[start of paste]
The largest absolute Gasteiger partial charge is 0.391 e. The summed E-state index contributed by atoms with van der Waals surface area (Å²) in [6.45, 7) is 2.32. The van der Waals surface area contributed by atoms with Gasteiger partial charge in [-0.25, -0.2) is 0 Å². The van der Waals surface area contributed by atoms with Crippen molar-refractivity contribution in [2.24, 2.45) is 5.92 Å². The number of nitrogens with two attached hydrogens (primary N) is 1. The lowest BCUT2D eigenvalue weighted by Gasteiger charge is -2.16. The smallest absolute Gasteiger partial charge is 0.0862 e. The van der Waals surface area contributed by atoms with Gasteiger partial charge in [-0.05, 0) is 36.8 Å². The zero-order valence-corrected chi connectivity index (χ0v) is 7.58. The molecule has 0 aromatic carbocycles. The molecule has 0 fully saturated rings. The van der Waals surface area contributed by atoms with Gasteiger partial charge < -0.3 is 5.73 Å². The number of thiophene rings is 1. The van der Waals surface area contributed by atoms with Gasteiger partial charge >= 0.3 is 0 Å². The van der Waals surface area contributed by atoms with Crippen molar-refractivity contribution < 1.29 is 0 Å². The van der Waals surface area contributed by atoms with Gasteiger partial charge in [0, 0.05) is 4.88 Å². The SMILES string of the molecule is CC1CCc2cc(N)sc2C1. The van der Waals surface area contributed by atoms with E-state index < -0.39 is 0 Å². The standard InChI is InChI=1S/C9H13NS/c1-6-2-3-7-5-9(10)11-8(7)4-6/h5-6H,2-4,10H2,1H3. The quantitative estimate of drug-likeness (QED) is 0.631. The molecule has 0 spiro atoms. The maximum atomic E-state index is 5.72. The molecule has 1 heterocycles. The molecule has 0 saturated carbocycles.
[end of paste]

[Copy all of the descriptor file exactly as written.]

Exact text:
The largest absolute Gasteiger partial charge is 0.391 e. The summed E-state index contributed by atoms with van der Waals surface area (Å²) in [6.45, 7) is 2.32. The van der Waals surface area contributed by atoms with Gasteiger partial charge in [-0.25, -0.2) is 0 Å². The van der Waals surface area contributed by atoms with Crippen molar-refractivity contribution in [2.24, 2.45) is 5.92 Å². The number of nitrogens with two attached hydrogens (primary N) is 1. The lowest BCUT2D eigenvalue weighted by Gasteiger charge is -2.16. The smallest absolute Gasteiger partial charge is 0.0862 e. The van der Waals surface area contributed by atoms with Gasteiger partial charge in [-0.05, 0) is 36.8 Å². The zero-order valence-corrected chi connectivity index (χ0v) is 7.58. The molecule has 0 aromatic carbocycles. The molecule has 0 fully saturated rings. The van der Waals surface area contributed by atoms with Gasteiger partial charge < -0.3 is 5.73 Å². The number of thiophene rings is 1. The van der Waals surface area contributed by atoms with Gasteiger partial charge >= 0.3 is 0 Å². The van der Waals surface area contributed by atoms with Crippen molar-refractivity contribution < 1.29 is 0 Å². The van der Waals surface area contributed by atoms with Gasteiger partial charge in [0, 0.05) is 4.88 Å². The SMILES string of the molecule is CC1CCc2cc(N)sc2C1. The van der Waals surface area contributed by atoms with E-state index < -0.39 is 0 Å². The standard InChI is InChI=1S/C9H13NS/c1-6-2-3-7-5-9(10)11-8(7)4-6/h5-6H,2-4,10H2,1H3. The quantitative estimate of drug-likeness (QED) is 0.631. The molecule has 0 spiro atoms. The maximum atomic E-state index is 5.72. The molecule has 1 heterocycles. The molecule has 0 saturated carbocycles.